– Kostya_I
    May 25 '20 at 12:02
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    so, in these 40 years of teaching, you never wrote a review in your office during your work hours, only in your spare time? And if you did, it would be considered a breach of job description and you could be fired for that? Of course not. When reviewers "voluntarily donate their time", they in practice donate their work time, paid by employers.
    – Kostya_I
    May 25 '20 at 13:17
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    As for your analogies, you have a "gift" analogy, that uses someone else's resources but is unsolicited, and "advice" analogy that is solicited but typically requires no resources. But in the refereeing situation, it's both. By submitting to a conference, you solicit referee report and thereby commit not to waste resources put into it.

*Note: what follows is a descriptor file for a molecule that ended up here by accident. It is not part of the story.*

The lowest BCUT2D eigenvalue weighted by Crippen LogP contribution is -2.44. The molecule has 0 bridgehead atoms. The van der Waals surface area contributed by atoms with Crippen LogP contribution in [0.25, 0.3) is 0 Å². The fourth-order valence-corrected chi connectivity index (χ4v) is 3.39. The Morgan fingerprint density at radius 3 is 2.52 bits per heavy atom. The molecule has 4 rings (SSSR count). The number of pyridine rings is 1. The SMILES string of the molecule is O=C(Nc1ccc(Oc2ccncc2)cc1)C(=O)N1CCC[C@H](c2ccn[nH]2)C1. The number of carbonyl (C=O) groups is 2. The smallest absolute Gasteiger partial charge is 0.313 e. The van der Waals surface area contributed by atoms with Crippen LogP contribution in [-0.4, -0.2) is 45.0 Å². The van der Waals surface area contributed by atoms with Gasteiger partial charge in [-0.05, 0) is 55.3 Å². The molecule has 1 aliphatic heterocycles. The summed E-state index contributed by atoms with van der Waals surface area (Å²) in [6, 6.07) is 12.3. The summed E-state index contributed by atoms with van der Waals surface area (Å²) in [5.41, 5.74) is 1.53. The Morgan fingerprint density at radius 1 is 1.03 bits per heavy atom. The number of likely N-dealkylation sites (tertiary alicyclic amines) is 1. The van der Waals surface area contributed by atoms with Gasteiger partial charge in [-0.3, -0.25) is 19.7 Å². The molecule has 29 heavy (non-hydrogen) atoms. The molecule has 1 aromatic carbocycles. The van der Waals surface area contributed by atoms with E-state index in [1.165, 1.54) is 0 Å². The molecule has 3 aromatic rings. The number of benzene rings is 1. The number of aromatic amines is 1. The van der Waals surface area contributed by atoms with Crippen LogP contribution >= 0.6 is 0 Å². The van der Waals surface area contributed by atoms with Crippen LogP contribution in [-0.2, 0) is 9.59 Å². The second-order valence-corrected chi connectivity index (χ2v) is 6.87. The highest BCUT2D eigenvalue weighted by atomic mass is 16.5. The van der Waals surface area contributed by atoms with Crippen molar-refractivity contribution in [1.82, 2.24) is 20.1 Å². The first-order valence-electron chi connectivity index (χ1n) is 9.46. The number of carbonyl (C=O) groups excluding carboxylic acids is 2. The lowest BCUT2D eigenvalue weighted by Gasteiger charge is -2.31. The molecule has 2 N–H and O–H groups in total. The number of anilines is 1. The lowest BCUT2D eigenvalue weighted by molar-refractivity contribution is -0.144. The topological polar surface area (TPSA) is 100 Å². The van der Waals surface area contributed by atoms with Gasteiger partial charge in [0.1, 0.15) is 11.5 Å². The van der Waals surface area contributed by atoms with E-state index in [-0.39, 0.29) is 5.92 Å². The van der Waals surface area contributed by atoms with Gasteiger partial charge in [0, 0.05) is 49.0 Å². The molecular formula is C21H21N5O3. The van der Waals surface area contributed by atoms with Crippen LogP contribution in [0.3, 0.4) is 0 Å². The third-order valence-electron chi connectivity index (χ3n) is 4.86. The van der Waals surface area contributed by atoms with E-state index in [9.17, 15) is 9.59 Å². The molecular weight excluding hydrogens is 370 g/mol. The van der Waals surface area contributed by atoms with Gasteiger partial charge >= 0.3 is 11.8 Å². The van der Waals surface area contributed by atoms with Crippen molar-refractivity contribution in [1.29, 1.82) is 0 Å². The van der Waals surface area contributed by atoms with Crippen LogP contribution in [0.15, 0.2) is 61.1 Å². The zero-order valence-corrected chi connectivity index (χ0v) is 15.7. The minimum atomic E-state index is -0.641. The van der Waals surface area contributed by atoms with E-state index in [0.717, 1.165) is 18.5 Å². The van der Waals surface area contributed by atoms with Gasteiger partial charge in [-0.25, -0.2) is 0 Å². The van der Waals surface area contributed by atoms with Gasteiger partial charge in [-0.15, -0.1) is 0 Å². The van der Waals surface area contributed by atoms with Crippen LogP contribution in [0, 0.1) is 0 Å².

– Kostya_I
    May 25 '20 at 13:26
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    If you like analogies, suppose you have a non-native English speaking friend who asks you to check language in their paper. After you do it (for free!) they decide not to correct the mistakes you have pointed out. I doubt you would be happy about the situation, and willing to do it for the same friend the second time.
    – Kostya_I
    May 25 '20 at 13:30
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    DV because reviews aren't gifts. They may impose an obligation, namely whenever they point out serious flaws. (Gifts, by definition, impose no obligation.) Sweeping known flaws under the rug contradicts sound science, contributes to "publish or perish" culture, and is therefore "unethical" (in the loose sense of the word often adopted on this site).
    – henning
    Aug 8 at 10:01